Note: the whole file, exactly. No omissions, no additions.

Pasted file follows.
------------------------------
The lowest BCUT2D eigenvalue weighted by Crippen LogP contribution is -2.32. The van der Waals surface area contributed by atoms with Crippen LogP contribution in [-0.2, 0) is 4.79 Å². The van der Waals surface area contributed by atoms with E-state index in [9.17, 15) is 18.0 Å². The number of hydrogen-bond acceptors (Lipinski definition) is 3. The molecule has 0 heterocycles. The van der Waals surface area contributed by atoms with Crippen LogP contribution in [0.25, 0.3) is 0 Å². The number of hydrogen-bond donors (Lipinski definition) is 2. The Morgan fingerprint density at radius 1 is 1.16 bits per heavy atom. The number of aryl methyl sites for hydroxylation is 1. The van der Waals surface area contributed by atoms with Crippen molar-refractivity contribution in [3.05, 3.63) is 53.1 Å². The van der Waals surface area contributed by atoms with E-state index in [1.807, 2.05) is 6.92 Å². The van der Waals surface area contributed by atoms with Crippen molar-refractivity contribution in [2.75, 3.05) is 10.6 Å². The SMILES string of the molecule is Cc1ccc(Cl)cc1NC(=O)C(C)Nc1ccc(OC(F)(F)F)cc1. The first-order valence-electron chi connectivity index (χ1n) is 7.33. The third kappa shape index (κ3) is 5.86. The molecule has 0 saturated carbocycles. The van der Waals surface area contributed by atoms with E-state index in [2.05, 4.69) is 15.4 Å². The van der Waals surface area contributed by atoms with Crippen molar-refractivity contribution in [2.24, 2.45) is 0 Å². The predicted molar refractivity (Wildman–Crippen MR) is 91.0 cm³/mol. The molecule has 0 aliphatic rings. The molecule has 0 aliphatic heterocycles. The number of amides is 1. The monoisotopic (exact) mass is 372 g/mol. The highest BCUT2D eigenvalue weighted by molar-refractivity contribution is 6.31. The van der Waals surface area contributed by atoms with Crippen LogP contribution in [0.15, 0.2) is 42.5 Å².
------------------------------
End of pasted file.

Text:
The lowest BCUT2D eigenvalue weighted by Crippen LogP contribution is -2.32. The van der Waals surface area contributed by atoms with Crippen LogP contribution in [-0.2, 0) is 4.79 Å². The van der Waals surface area contributed by atoms with E-state index in [9.17, 15) is 18.0 Å². The number of hydrogen-bond acceptors (Lipinski definition) is 3. The molecule has 0 heterocycles. The van der Waals surface area contributed by atoms with Crippen LogP contribution in [0.25, 0.3) is 0 Å². The number of hydrogen-bond donors (Lipinski definition) is 2. The Morgan fingerprint density at radius 1 is 1.16 bits per heavy atom. The number of aryl methyl sites for hydroxylation is 1. The van der Waals surface area contributed by atoms with Crippen molar-refractivity contribution in [3.05, 3.63) is 53.1 Å². The van der Waals surface area contributed by atoms with E-state index in [1.807, 2.05) is 6.92 Å². The van der Waals surface area contributed by atoms with Crippen molar-refractivity contribution in [2.75, 3.05) is 10.6 Å². The SMILES string of the molecule is Cc1ccc(Cl)cc1NC(=O)C(C)Nc1ccc(OC(F)(F)F)cc1. The first-order valence-electron chi connectivity index (χ1n) is 7.33. The third kappa shape index (κ3) is 5.86. The molecule has 0 saturated carbocycles. The van der Waals surface area contributed by atoms with E-state index in [2.05, 4.69) is 15.4 Å². The van der Waals surface area contributed by atoms with Crippen molar-refractivity contribution in [2.24, 2.45) is 0 Å². The predicted molar refractivity (Wildman–Crippen MR) is 91.0 cm³/mol. The molecule has 0 aliphatic rings. The molecule has 0 aliphatic heterocycles. The number of amides is 1. The monoisotopic (exact) mass is 372 g/mol. The highest BCUT2D eigenvalue weighted by molar-refractivity contribution is 6.31. The van der Waals surface area contributed by atoms with Crippen LogP contribution in [0.15, 0.2) is 42.5 Å².